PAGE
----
Karl "King" Wenclas (born in Detroit, Michigan) is a founder and the former Publicity Director and front man of the Underground Literary Alliance. (The moniker "King" was taken from a critic of the ULA.) After ceasing publication of his zine New Philistine, Wenclas returned to writing at the urging of fellow underground zinesters Michael Jackman and Steve Kostecke, both of whom founded the ULA with Wenclas in 2000. His essay "How to Create a Literary Movement", published in Zine World: A Reader's Guide to the Underground Press, launched the idea of the ULA. Wenclas likens his brand of "ballyhoo" to the tactics of famous promoters including P.T. Barnum, Brian Epstein and Malcolm McLaren. A quote: "The entire history of rock music is a history of ballyhoo."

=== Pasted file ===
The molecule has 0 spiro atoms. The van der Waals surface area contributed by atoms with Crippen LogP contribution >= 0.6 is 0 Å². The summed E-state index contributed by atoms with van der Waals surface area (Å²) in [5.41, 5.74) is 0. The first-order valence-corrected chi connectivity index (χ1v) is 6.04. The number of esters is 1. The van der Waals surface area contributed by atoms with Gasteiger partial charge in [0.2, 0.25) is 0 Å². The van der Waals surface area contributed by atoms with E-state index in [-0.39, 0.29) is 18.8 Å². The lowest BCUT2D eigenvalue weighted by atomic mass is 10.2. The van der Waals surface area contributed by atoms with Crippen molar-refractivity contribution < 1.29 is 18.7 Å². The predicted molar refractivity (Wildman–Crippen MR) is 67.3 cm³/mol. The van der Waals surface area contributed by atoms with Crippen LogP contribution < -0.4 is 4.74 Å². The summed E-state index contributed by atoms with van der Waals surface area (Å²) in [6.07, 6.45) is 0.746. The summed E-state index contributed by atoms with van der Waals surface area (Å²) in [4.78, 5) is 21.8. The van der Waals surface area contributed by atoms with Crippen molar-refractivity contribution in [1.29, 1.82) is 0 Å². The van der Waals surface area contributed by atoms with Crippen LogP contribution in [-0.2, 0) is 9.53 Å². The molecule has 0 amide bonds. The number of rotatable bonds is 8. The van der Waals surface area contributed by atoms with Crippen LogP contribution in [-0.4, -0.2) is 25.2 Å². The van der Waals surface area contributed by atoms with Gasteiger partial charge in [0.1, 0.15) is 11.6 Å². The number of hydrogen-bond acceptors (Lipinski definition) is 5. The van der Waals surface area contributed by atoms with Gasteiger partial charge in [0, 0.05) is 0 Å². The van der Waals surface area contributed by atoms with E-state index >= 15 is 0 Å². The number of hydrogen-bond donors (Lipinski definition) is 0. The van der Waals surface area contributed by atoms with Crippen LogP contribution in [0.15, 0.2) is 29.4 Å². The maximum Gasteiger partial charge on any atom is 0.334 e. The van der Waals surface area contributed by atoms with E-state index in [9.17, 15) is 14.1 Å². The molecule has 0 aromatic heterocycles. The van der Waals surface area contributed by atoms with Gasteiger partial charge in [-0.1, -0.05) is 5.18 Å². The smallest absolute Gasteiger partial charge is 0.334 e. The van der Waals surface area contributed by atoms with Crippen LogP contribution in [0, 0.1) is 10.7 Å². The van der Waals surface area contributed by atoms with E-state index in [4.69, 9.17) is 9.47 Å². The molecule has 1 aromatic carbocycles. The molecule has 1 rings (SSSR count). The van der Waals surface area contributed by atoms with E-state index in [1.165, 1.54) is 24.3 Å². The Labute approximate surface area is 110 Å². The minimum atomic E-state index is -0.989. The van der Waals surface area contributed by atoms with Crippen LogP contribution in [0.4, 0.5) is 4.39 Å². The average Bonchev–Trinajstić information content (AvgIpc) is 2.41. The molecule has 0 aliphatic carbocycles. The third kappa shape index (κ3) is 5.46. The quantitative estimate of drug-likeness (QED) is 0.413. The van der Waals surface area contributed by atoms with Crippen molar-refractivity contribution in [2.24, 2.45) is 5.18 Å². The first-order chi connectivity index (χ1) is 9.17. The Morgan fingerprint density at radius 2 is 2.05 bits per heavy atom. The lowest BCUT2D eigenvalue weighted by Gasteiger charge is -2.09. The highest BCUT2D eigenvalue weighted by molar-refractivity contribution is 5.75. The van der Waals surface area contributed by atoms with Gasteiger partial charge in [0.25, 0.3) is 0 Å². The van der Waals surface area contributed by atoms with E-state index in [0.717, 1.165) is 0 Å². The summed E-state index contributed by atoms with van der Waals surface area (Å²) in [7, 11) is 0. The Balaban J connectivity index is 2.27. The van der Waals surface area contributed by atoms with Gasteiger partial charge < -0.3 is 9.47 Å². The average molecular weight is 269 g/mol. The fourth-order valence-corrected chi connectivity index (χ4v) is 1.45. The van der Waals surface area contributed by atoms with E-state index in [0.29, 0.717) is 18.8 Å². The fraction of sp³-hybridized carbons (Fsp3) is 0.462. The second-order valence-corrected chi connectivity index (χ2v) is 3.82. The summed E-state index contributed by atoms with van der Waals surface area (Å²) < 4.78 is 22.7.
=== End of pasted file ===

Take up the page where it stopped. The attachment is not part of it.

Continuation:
After leaving the ULA, Wenclas left Philadelphia to return to his birthplace and devote himself to his many blogs. His philosophy, particularly as conveyed via his flagship blog, Attacking The Demi-Puppets, (http://www.kingwenclas.blogspot.com/) centers on several related core beliefs: that the literary world is unhealthily centered in New York City, that the literary world is overly insular, and that American literature itself as a cultural force is stagnant. In opposition to what he sees as the corrupt status quo, Wenclas offers up works that exist outside of the mainstream. Generally, these works appear to be limited mostly to DIY authors, as exemplified by members of the ULA.
Critics have observed that Wenclas' arguments are weakened by his unwillingness to acknowledge the world of literature that exists between the poles represented by the "establishment" and the "underground" as exemplified by the ULA and other DIYers.
In August 2014, Wenclas became co-editor at New Pop Lit (http://newpoplit.com/).
- Underground Literary Alliance website
- King Wenclas blog
- Happy Lit America blog
- Save the Beatniks!
- 2007 WHYY radio debate
- 2007 City Paper
- Interview with Karl "King" Wenclas
- Start Making Sense
- Believer Article
- Boston Phoenix
- Writers Beware! an interview with Steve Kostecke
- A Reader's Guide to the Underground Press